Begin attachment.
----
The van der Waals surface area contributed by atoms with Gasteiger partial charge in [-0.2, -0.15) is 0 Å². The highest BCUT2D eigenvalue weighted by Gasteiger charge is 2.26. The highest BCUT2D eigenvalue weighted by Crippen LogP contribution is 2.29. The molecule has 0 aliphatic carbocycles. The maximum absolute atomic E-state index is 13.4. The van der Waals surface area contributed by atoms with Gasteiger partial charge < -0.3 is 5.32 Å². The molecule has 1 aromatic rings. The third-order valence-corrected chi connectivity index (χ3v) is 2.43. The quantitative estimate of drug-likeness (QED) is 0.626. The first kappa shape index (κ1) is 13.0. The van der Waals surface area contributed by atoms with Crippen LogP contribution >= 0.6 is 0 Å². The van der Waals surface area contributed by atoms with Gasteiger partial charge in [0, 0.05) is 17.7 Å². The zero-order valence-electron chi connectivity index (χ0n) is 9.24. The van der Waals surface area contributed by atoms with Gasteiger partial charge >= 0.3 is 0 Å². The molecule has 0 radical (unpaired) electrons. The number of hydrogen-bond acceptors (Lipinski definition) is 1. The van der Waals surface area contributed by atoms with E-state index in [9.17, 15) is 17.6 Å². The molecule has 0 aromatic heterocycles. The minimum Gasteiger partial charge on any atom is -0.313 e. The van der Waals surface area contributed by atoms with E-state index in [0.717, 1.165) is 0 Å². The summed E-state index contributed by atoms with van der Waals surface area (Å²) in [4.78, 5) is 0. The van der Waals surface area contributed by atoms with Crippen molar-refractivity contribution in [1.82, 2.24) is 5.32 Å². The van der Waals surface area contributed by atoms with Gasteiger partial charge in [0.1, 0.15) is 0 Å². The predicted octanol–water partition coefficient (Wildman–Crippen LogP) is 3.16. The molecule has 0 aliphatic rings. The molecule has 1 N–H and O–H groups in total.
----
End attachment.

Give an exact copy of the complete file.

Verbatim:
The van der Waals surface area contributed by atoms with Gasteiger partial charge in [-0.2, -0.15) is 0 Å². The highest BCUT2D eigenvalue weighted by Gasteiger charge is 2.26. The highest BCUT2D eigenvalue weighted by Crippen LogP contribution is 2.29. The molecule has 0 aliphatic carbocycles. The maximum absolute atomic E-state index is 13.4. The van der Waals surface area contributed by atoms with Gasteiger partial charge < -0.3 is 5.32 Å². The molecule has 1 aromatic rings. The third-order valence-corrected chi connectivity index (χ3v) is 2.43. The quantitative estimate of drug-likeness (QED) is 0.626. The first kappa shape index (κ1) is 13.0. The van der Waals surface area contributed by atoms with Crippen LogP contribution >= 0.6 is 0 Å². The van der Waals surface area contributed by atoms with Gasteiger partial charge in [0, 0.05) is 17.7 Å². The zero-order valence-electron chi connectivity index (χ0n) is 9.24. The van der Waals surface area contributed by atoms with Gasteiger partial charge >= 0.3 is 0 Å². The molecule has 0 radical (unpaired) electrons. The number of hydrogen-bond acceptors (Lipinski definition) is 1. The van der Waals surface area contributed by atoms with E-state index in [9.17, 15) is 17.6 Å². The molecule has 0 aromatic heterocycles. The minimum Gasteiger partial charge on any atom is -0.313 e. The van der Waals surface area contributed by atoms with E-state index in [0.717, 1.165) is 0 Å². The summed E-state index contributed by atoms with van der Waals surface area (Å²) in [4.78, 5) is 0. The van der Waals surface area contributed by atoms with Crippen molar-refractivity contribution in [1.82, 2.24) is 5.32 Å². The van der Waals surface area contributed by atoms with Gasteiger partial charge in [0.1, 0.15) is 0 Å². The predicted octanol–water partition coefficient (Wildman–Crippen LogP) is 3.16. The molecule has 0 aliphatic rings. The molecule has 1 N–H and O–H groups in total.